Tuesday, August 05, 2008

Harvesting Salicornia Oil From Coastal Deserts

Salicornia, or sea asparagus, can be grown in saltwater along dry desert seacoasts--on land where almost nothing else will grow. It is possible to retrieve approximately 100 gallons of proto-biodiesel from each acre of briny desert. Not a bad return considering the ground being used.
On two plantations on the Gulf of California in the state of Sonora, Mexico, Global Seawater Inc. is using coastal land and seawater to grow what it sees as an important biodiesel feedstock that will help solve the world’s energy needs. At farms in Bahia Kino and Tastiota, Mexico, Global Seawater is growing salicornia, a salt-loving halophyte plant that thrives in the heat and poor soil...

....Approximately 30 percent of salicornia seed per weight is oil and the remaining 70 percent of the oilseed biomass can be used as a protein feed for livestock, McCoy said, adding that the oil is very similar in quality to safflower oil. The company has used the oil as a feedstock to produce biodiesel which meets the BQ-9000 biodiesel accreditation standard, McCoy said, adding that between 225 and 250 gallons of biodiesel can be produce per hectare (approximately 2.5 acres) of salicornia...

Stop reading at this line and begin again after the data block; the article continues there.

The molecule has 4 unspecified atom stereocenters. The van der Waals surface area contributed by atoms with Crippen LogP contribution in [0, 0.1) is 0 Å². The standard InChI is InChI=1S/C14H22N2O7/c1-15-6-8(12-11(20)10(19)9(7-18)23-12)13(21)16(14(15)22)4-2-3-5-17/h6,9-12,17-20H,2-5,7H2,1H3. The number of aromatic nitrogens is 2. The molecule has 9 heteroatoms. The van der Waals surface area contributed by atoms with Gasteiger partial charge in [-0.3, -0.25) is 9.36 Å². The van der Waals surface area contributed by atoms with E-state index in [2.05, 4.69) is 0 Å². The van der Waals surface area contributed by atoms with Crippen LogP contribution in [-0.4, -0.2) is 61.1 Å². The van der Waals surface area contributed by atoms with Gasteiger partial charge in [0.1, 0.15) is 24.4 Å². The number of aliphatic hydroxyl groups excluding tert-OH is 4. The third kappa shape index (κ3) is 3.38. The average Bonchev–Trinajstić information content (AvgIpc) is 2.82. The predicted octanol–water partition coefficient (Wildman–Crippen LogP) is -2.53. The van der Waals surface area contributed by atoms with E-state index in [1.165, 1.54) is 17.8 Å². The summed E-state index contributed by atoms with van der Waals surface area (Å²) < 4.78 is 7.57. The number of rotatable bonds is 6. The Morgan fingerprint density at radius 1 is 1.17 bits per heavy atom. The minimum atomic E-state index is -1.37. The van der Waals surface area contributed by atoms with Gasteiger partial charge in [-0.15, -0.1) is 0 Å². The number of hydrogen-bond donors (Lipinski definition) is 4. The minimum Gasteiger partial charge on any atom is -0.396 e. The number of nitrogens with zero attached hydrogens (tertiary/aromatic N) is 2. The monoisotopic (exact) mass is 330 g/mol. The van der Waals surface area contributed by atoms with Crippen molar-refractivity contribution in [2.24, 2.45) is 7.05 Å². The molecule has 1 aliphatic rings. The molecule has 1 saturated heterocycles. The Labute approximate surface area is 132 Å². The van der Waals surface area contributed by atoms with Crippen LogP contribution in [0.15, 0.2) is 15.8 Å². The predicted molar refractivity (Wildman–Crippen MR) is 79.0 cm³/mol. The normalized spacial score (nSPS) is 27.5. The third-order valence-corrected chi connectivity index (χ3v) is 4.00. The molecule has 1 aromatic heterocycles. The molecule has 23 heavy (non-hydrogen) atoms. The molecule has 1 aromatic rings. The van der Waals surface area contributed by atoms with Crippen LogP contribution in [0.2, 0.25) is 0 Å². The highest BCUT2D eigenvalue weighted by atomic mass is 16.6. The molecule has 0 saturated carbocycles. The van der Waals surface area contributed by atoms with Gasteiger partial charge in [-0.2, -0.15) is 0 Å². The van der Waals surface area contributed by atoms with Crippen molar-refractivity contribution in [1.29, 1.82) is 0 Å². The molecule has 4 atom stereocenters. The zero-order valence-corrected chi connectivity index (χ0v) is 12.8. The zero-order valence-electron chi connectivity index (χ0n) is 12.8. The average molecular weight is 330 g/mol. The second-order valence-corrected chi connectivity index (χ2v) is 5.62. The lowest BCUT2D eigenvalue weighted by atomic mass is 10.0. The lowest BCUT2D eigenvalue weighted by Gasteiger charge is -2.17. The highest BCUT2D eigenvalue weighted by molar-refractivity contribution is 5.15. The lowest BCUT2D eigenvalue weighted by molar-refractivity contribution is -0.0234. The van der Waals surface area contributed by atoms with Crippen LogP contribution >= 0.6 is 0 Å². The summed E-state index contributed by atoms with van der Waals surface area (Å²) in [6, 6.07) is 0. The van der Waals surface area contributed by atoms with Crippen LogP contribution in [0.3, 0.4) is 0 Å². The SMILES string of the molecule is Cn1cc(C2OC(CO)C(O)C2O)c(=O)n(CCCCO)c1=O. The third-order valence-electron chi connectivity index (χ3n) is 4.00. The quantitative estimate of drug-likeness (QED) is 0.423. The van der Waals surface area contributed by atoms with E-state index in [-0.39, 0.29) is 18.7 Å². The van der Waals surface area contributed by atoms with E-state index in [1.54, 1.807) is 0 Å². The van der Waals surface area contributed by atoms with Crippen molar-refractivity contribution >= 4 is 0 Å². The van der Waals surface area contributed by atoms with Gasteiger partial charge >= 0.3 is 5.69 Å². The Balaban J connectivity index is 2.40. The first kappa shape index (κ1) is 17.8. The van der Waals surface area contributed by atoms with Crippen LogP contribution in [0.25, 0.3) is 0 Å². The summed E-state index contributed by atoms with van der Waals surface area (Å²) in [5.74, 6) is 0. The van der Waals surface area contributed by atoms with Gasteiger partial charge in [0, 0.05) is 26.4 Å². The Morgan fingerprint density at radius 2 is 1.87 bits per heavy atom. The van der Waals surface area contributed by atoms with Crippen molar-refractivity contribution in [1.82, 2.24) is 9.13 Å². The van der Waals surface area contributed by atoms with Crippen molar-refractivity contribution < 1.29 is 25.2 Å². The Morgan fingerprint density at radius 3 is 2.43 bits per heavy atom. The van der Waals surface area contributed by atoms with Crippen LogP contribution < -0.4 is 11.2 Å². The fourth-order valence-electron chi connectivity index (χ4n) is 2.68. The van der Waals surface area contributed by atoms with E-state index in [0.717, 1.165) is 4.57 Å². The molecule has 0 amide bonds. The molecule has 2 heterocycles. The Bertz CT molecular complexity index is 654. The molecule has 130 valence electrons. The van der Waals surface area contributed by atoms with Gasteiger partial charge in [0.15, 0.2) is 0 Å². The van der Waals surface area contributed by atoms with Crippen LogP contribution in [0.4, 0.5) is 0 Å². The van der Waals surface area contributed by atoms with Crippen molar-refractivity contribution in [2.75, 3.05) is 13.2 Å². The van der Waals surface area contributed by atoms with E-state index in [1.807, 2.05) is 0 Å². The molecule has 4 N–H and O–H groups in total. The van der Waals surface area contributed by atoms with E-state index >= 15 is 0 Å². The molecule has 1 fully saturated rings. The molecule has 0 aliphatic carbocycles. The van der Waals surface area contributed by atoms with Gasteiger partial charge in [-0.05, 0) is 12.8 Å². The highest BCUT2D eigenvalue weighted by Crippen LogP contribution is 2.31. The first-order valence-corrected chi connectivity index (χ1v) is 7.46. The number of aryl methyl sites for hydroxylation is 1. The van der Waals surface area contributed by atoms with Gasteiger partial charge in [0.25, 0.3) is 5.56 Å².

...McCoy said salicornia can be farmed using traditional equipment. “This is very much like traditional farming,” he said. “But what is unique and revolutionary about it is that we're using these coastal desert regions that are essentially unused and completely devoid of any life and seawater.” He said the company is developing specialized equipment to increase productivity and the capture rate of the salicornia seed. The company is also testing use of the salicornia crop residue as feedstock for energy production. _BiodieselMag
By using desert land and seawater, farmers can create a viable cash crop out of virtually nothing. As humans learn to use more deserts and barren seacoasts to provide necessary fuel, energy, and food, the "limits to growth" that so haunted the unimaginative doomsters of the '70s and '80s will fade.

Peak oil, climate catastrophe, Y2K, overpopulation doom, catastrophic deforestation, a pollution-choked Earth, etc. and more dooms than you can imagine--coming and going. Humans need a good doomsday to give purpose to their lives, apparently.

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